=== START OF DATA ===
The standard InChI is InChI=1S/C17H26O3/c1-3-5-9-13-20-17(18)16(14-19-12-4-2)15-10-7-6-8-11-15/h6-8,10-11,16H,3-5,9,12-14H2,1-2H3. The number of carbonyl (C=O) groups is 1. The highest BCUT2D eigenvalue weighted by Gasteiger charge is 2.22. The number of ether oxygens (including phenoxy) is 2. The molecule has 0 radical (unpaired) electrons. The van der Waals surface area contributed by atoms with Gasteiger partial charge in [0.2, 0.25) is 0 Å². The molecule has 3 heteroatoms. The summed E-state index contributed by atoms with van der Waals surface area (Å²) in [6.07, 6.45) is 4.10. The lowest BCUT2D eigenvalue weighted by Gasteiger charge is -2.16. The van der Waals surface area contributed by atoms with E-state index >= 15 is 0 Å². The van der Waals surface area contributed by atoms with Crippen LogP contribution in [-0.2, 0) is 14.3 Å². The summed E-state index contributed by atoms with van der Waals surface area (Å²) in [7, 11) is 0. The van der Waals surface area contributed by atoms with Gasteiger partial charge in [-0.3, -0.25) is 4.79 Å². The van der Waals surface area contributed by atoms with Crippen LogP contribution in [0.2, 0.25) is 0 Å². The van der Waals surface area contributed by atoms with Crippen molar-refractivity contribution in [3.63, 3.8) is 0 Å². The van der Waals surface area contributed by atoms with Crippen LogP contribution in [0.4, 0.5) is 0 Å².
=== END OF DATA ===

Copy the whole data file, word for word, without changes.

The standard InChI is InChI=1S/C17H26O3/c1-3-5-9-13-20-17(18)16(14-19-12-4-2)15-10-7-6-8-11-15/h6-8,10-11,16H,3-5,9,12-14H2,1-2H3. The number of carbonyl (C=O) groups is 1. The highest BCUT2D eigenvalue weighted by Gasteiger charge is 2.22. The number of ether oxygens (including phenoxy) is 2. The molecule has 0 radical (unpaired) electrons. The van der Waals surface area contributed by atoms with Gasteiger partial charge in [0.2, 0.25) is 0 Å². The molecule has 3 heteroatoms. The summed E-state index contributed by atoms with van der Waals surface area (Å²) in [6.07, 6.45) is 4.10. The lowest BCUT2D eigenvalue weighted by Gasteiger charge is -2.16. The van der Waals surface area contributed by atoms with E-state index >= 15 is 0 Å². The van der Waals surface area contributed by atoms with Crippen LogP contribution in [-0.2, 0) is 14.3 Å². The summed E-state index contributed by atoms with van der Waals surface area (Å²) in [7, 11) is 0. The van der Waals surface area contributed by atoms with Gasteiger partial charge in [-0.3, -0.25) is 4.79 Å². The van der Waals surface area contributed by atoms with Crippen LogP contribution in [0.2, 0.25) is 0 Å². The van der Waals surface area contributed by atoms with Crippen molar-refractivity contribution in [3.63, 3.8) is 0 Å². The van der Waals surface area contributed by atoms with Crippen LogP contribution in [0.4, 0.5) is 0 Å².